Your guide to getting through the first few months of watching soaps.

In a Soap Opera Parody piece Soaps.com’s Matt Purvis said, “Soaps have always been ridiculous, over the top, convoluted and deliberately scandalous— that has been constant in their history and it’s something which has made them so deliciously entertaining. The only thing that’s really changed is the mores they engage with and the degree to which they push the envelope.”

Nothing is shown real time. Not pregnancies, not the time it takes to get across town or from Port Charles New York, USA to Toronto Ontario, Canada.

The above being said, soap characters run into half the town on their way home from work. Where you’re from you can probably run to the pharmacy and not see anyone you know for weeks, depending on the population of the city in which you live, but if you’re a resident of Genoa City on Y&R, you might stumble upon Victor making secret deals with Adam, and spot Ashley pass out in the snow, all in a two minute time frame.

Characters visit their enemies almost as much as they visit their friends – if they even have friends. It’s bizarre, brief, and the purpose – to put them on notice.

Storylines are convoluted. Expect that you’ll need to suspend disbelief. A lot! If you enjoy science fiction, you’re one step ahead of the rest.

You’re going to see kidnappings. Some characters have been kidnapped a handful of times. Don’t worry about them. They’re resilient. They can’t even keep resident Days psychiatrist Dr. Marlena Evans in Chanel.

The love triangle storyline has and will continue to rear its ugly head. Especially on Bold and the Beautiful.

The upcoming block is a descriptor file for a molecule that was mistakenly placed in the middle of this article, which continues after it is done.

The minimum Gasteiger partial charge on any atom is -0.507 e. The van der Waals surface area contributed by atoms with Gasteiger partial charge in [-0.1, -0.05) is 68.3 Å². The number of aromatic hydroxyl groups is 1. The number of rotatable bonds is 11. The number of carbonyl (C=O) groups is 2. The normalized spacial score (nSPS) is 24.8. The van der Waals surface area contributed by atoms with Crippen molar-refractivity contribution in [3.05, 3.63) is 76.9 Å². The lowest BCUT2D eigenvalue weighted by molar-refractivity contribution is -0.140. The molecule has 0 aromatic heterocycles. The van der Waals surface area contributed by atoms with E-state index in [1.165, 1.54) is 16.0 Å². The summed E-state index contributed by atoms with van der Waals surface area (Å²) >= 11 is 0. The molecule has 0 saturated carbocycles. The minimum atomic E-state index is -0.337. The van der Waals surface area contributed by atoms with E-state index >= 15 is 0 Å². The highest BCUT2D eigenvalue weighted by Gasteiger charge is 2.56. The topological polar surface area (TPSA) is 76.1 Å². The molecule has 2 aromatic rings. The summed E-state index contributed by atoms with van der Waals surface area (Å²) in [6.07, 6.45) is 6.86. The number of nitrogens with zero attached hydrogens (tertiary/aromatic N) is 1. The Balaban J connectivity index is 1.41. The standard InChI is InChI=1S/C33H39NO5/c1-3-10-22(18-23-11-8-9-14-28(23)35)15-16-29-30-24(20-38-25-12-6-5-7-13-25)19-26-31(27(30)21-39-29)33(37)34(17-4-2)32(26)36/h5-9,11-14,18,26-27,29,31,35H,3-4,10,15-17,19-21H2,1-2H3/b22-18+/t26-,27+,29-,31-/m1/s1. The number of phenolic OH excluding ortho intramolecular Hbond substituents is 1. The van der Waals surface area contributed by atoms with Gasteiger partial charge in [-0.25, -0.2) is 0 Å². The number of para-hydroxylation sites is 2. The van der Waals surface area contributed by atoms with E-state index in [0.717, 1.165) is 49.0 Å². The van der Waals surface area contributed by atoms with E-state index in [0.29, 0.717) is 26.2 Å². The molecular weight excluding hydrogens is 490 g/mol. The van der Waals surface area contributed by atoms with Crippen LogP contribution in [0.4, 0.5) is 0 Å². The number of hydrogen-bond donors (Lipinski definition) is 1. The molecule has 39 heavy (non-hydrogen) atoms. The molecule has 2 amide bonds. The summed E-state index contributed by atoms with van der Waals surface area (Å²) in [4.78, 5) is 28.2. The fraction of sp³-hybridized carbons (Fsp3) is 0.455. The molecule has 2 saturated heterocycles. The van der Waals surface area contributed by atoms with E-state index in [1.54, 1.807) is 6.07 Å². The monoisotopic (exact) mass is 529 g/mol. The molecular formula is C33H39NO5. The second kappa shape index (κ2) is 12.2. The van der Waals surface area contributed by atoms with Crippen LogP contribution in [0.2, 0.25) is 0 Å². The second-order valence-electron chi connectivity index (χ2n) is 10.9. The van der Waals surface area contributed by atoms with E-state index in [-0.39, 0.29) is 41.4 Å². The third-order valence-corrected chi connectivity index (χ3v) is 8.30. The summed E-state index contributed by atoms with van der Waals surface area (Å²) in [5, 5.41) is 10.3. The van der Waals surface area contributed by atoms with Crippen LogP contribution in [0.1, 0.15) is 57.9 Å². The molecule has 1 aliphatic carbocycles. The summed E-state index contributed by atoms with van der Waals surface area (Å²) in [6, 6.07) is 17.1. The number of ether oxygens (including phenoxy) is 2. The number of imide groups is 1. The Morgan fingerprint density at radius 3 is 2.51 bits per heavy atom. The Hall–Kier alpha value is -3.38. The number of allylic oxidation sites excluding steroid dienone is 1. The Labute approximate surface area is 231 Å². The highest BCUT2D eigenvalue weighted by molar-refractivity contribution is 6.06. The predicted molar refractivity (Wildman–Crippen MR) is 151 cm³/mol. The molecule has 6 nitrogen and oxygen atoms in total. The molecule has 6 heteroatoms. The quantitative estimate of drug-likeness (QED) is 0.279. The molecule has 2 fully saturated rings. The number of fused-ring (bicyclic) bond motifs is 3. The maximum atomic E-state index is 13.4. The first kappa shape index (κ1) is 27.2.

Baby swapping storylines are very soapy – Y&R’s Sharon Newman and Sage Newman were one of the most recent to have gone through this. It all came out eventually. It always does. And then there’s the inevitable custody battle over who should be the tyke’s father or mother…

Repetitive dialogue and repeat storylines can and will happen in soaps. Watch with a friend so you’ve someone to rant to. Better yet, play a drinking game every time any character on General Hospital repeats themselves. You’ll be smashed and repetitive in no time.

Just one character can have 2-5 recasts. Faces may change but nobody in Salem will notice that PhillyK has yet another new face or that though he lost his leg years ago and is sporting a prosthetic, he walks, runs, and plays basketball as if it never happened.

Young actors in soaps might be SORASd (Soap Opera Rapid Aging Syndrome) – they could be aged from 7 to 16 in one episode. This happened on Days of our Lives to Ciara Brady most recently. Nobody noticed.

More: Teens On Soaps: Love ’em or hate ’em?

Marriage and death have one thing in common. Either may be later found to be a lie and nothing lasts forever.

When a character dies it’s possible they may return someday…Even though you saw them die, even though you witnessed them being buried, even if they’ve been dead sixteen years, repeat after me, “Nobody in soaps stays dead.”

Enjoying the romantic spark from a certain couple? Careful…The rule of thumb is that as soon as a couple is happy in any soap, there’s trouble in paradise on the horizon. There has to be. Happiness is boring on TV! There are a few exceptions. Doug and Julie Williams have been in love and together for decades on Days and they’re never dull. Julie’s always full of surprises.